The goal isn’t to replace all traditional classroom learning, but to incorporate immersive VR experiences that enable deeper understanding. The Metaversity also will not substitute for interaction between student nurses and real patients.
“We understand how important it is to have human-to-human, face-to-face contact,” said Cynthia Teel, Ph.D., FAAN, associate dean of academic and faculty affairs at KU School of Nursing. “This will be an additional tool we can use so students are even better prepared when they have that very valuable time with patients.”
Going to nursing school from the kitchen table
Currently, students using a headset can stand on Rainbow Boulevard in Kansas City, looking up at KU Medical Center’s Murphy Building. They can enter the atrium in the nursing school and then go up the stairs to the first floor, where on the left they can find the lab for the Salina students, and on the right the lab for Kansas City. In these labs they will find exam rooms and simulation spaces.
So far, students have used the headsets to learn to conduct patient assessments in VR. Using avatars they create to resemble their real selves, they enter an exam room in the Metaversity that looks exactly like an actual exam room at the school. Once there, they can conduct health assessments with “patients” by asking them a series of questions while their instructors watch and evaluate.
Buenrostro was sitting at the kitchen table in her apartment in Salina when she conducted her first patient assessment via the Metaversity. She was impressed that the instructors had even placed virtual posters on the virtual walls of the exam room that listed some of the questions they should ask patients, just in case anyone forgot.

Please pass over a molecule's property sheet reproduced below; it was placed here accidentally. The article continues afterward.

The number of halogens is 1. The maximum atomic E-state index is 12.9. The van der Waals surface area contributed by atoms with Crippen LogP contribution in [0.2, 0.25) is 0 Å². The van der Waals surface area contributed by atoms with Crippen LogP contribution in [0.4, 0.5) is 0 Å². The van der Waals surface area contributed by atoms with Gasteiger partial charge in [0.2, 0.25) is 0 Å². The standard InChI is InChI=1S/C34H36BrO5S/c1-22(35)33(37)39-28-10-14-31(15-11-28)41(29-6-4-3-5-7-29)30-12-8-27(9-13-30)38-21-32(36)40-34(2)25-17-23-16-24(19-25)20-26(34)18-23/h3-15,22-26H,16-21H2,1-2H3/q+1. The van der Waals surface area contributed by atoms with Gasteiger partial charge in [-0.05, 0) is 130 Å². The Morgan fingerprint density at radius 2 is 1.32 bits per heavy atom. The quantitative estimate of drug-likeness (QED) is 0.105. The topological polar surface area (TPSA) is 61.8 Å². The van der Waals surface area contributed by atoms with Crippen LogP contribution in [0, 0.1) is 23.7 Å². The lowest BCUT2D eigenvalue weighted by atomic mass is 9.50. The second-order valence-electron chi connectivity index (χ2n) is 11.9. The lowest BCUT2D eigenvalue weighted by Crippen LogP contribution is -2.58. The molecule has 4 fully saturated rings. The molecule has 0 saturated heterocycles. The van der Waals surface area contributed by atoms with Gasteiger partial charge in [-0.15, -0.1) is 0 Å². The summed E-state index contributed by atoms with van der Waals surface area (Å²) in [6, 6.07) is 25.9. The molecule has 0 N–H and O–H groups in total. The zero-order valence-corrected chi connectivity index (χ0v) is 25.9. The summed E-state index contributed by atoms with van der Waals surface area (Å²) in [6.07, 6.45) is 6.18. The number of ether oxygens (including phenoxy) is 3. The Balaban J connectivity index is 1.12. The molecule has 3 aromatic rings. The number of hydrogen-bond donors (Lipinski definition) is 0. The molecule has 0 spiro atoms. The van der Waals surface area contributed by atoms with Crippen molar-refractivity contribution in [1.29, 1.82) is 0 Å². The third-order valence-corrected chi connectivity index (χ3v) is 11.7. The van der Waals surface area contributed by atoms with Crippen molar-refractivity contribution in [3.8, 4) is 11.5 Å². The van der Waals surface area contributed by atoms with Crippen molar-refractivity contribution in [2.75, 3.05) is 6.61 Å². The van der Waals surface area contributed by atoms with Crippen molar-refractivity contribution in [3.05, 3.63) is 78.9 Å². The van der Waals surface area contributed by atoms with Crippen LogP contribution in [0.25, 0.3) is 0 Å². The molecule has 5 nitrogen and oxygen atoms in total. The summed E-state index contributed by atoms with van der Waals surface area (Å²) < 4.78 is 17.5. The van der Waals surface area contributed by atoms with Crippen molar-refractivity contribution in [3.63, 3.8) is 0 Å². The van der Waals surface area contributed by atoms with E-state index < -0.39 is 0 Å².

“Another good thing about the metaversity is that my friend [a fellow student] and I can always go back into the simulation,” she said. “We can enter the metaversity when we want so we can practice and see our strengths and weaknesses.”
Making a big difference in nursing
KU School of Nursing could be fully virtual today, Herlihy said, if it were just a matter of conducting virtual classrooms. It’s the immersive part, the magic school bus part, that takes the time. Those pieces are being rolled out gradually.
The school is working with VictoryXR and another VR company, Bundle of Rays, to develop fully immersive nursing lessons as well as three-dimensional virtual objects that students can touch, turn and manipulate. Herlihy said she recently submitted a list to the VR companies requesting at least 40 objects needed for students to learn to conduct an HEENT (head, ears, eyes, nose and throat) examination. An eye. An eye with glaucoma. One with cataracts. And so on.
It’s a massive project with a number of administrative issues still to work out, but Herlihy said she believes the school could have most of the Metaversity completed, with all immersive experiences incorporated across the curriculum, as soon as 2025. The School of Nursing would also need to work with clinical partners to support additional clinical rotations and grow the program.
“Right now, we admit 138 traditional undergraduates in Kansas City and Salina every fall, but utilizing VR technology could allow us to admit many more,” Herlihy said. “This can make a really big difference in nursing.”
Foto: KU nursing students can meet patients in virtual exam rooms and simulation spaces in the Metaversity that look just like the actual spaces on the Kansas City and Salina campuses.